Maurya; 4 Definition(s)
Maurya means something in Hinduism, Sanskrit, Jainism, Prakrit, the history of ancient India. If you want to know the exact meaning, history, etymology or English translation of this term then check out the descriptions on this page. Add your comment or reference to a book if you want to contribute to this summary article.
Purana and Itihasa (epic history)
Maurya (मौर्य).—(Maurvyas, Viṣṇu-purāṇa) succeeded the Nandas. The Purāṇa speaks of ten kings ruling for 137 (173 Viṣṇu-purāṇa) years. Only nine kings are mentioned from Candragupta to Bṛhadratha; were succeeded by the Śungas.1 m.p. mentions Śatadhanva, Bṛhadratha, Śaka and his grandson Daśaratha and his son; the first four are missing.2
- 1) Bhāgavata-purāṇa XII. 1. 12 and 15; Brahmāṇḍa-purāṇa III. 74. 149; Vāyu-purāṇa 99. 336; Viṣṇu-purāṇa IV. 24. 27, 32-3.
- 2) Matsya-purāṇa 272. 22, 26.
The Purana (पुराण, purāṇas) refers to Sanskrit literature preserving ancient India’s vast cultural history, including historical legends, religious ceremonies, various arts and sciences. The eighteen mahapuranas total over 400,000 shlokas (metrical couplets) and date to at least several centuries BCE.
General definition (in Jainism)
Maurya (मौर्य) is the father of Mauryaputra: the seventh of the eleven gaṇadharas (group-leader) of Mahāvīra.—Śramaṇa Lord Mahāvīra’s congregation had 11 gaṇadharas. All these were Brahmin householders from different places. All these gaṇadharas (for example, Mauryaputra) were Brahmins by caste and Vedic scholars. After taking initiation, they all studied the 11 Aṅgas. Hence, all of them had the knowledge of the 14 pūrvas and possessed special attainments (labdhis).Source: HereNow4u: Lord Śrī Mahāvīra
Jainism is an Indian religion of Dharma whose doctrine revolves around harmlessness (ahimsa) towards every living being. The two major branches (Digambara and Svetambara) of Jainism stimulate self-control (or, shramana, ‘self-reliance’) and spiritual development through a path of peace for the soul to progess to the ultimate goal.
India history and geogprahy
Maurya Dynasty:—After the decline of the Indus Valley civilization, the first historical period from which sculptural evidences are available is the Mauryan Age (3rd century BC). Asoka became the supreme ruler of vast territories, and his empire extended to the limits of the Chola kingdom in the South and practically covered the whole of India. Asoka (c. 273-236 BC) encouraged and popularized the arts and utilized them to spread the message of Buddha. The Sungas (187-75 BC) and Satavahanas succeeded the Mauryas in the North and the South respectively in about 200 BC.Source: Shodhganga: The significance of the mūla-beras (history)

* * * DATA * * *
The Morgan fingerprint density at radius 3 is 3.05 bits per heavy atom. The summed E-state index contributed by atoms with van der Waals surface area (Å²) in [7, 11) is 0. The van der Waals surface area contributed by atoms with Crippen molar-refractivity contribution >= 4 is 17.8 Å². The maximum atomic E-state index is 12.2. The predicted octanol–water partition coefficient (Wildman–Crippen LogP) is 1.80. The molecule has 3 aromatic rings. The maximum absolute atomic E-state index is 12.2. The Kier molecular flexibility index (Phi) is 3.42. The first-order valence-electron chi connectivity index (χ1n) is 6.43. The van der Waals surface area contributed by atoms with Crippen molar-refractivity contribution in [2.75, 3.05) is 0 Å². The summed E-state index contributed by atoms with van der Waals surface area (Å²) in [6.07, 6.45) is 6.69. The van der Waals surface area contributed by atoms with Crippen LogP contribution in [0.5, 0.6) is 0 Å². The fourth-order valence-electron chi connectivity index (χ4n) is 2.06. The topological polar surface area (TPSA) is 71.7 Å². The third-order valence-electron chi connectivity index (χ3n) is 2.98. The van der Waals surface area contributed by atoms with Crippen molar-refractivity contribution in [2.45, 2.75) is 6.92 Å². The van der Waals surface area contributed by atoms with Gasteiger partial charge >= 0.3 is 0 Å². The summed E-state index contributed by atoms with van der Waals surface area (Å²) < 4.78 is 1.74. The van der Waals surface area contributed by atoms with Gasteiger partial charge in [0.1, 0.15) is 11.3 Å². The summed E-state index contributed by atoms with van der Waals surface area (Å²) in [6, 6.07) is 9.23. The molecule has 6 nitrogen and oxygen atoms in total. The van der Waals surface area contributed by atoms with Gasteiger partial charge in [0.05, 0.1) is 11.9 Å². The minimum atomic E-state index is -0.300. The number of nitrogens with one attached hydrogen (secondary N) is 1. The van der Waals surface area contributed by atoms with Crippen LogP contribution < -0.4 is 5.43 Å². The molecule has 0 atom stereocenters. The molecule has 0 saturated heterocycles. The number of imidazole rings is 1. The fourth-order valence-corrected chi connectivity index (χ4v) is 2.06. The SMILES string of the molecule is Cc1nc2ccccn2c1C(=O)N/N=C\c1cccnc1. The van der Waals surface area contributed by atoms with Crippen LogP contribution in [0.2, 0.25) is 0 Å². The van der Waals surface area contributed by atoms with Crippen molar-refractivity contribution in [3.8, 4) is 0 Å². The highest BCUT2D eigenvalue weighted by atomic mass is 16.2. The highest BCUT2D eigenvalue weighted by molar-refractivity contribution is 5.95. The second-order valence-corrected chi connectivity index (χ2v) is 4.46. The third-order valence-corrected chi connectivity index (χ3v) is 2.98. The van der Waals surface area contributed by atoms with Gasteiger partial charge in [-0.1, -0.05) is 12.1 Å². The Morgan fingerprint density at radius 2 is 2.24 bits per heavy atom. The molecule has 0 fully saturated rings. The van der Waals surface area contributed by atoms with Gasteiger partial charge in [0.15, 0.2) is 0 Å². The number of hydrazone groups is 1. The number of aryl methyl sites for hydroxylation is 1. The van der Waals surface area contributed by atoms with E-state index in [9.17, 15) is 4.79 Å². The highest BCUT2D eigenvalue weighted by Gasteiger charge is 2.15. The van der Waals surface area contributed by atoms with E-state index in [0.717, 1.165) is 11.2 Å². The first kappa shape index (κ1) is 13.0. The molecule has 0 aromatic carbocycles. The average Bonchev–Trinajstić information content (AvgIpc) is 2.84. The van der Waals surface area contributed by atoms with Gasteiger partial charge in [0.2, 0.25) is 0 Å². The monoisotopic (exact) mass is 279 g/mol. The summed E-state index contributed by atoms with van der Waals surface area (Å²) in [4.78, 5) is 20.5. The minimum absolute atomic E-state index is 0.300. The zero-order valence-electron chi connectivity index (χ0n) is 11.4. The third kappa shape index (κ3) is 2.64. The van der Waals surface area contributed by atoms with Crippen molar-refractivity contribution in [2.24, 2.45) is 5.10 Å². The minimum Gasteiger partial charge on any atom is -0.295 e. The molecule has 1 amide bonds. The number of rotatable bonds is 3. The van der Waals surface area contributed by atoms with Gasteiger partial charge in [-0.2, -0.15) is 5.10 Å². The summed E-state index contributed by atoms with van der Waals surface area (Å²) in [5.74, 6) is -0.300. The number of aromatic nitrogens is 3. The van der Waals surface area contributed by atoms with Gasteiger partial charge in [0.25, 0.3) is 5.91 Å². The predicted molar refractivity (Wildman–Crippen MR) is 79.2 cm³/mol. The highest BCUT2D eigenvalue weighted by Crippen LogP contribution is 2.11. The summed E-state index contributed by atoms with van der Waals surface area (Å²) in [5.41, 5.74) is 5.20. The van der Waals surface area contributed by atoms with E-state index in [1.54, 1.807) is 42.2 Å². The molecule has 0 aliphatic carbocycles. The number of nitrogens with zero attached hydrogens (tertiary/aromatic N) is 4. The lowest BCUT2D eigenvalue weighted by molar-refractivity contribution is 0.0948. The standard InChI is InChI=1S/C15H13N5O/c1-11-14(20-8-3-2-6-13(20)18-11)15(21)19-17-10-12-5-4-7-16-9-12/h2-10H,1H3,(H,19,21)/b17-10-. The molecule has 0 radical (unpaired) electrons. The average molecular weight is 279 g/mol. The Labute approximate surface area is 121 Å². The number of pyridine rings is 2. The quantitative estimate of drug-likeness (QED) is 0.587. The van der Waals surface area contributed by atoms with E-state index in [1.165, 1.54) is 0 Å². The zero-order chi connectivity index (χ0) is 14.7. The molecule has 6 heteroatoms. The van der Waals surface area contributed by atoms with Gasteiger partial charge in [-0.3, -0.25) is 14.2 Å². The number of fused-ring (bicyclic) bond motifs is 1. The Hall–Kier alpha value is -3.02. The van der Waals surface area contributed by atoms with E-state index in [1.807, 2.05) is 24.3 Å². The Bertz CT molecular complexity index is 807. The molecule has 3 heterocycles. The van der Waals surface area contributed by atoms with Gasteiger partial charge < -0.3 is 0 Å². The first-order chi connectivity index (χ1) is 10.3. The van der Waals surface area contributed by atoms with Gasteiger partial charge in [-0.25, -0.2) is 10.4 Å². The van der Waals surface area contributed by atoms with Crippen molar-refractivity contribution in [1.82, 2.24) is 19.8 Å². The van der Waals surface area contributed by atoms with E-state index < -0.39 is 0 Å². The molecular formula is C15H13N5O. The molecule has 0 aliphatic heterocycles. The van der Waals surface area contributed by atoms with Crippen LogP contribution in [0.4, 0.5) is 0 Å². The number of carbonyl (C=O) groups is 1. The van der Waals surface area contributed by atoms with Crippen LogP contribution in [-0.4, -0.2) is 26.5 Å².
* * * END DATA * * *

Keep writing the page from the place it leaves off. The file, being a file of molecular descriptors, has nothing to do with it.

The history of India traces the identification of countries, villages, towns and other regions of India, as well as royal dynasties, rulers, tribes, local festivities and traditions and regional languages. Ancient India enjoyed religious freedom and encourages the path of Dharma, a concept common to Buddhism, Hinduism, and Jainism.
Languages of India and abroad
Maurya (मौर्य).—[mura-ṇya] Name of a dynasty of kings beginning with Chandragupta; मौर्ये नवे राजनि (maurye nave rājani) Mu.4.15; मौर्यौर्हिरण्या- र्थिभिरर्चाः प्रकल्पिताः (mauryaurhiraṇyā- rthibhirarcāḥ prakalpitāḥ) Mbh.; (there is a difference of opinion among scholars as to the meaning of the word maurya in this passage).
Derivable forms: mauryaḥ (मौर्यः).Source: DDSA: The practical Sanskrit-English dictionary
Sanskrit, also spelled संस्कृतम् (saṃskṛtam), is an ancient language of India commonly seen as the grandmother of the Indo-European language family. Closely allied with Prakrit and Pali, Sanskrit is more exhaustive in both grammar and terms and has the most extensive collection of literature in the world, greatly surpassing its sister-languages Greek and Latin.
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Search found 16 books and stories containing Maurya. You can also click to the full overview containing English textual excerpts. Below are direct links for the most relevant articles:
The Natyashastra (by Bharata-muni)
Part 5 - More Data of India’s Cultural History in the Nāṭyaśāstra < [Introduction, Part 2]
The Mahavamsa (by Wilhelm Geiger)
Kautilya Arthashastra (by R. Shamasastry)
Trishashti Shalaka Purusha Caritra (by Helen M. Johnson)
Part 4: Conversion of the Gautamas and other Brāhmans < [Chapter V - Mahāvīra’s omniscience and the originating of the fourfold congregation]
Kathasaritsagara (the Ocean of Story) (by Somadeva)
Notes on the entering of another’s body < [Notes]
Chapter XV < [Book III - Lāvānaka]
Appendix 2.3 - Poison-Damsels < [Appendices]
Buddhist records of the Western world (Xuanzang) (by Samuel Beal)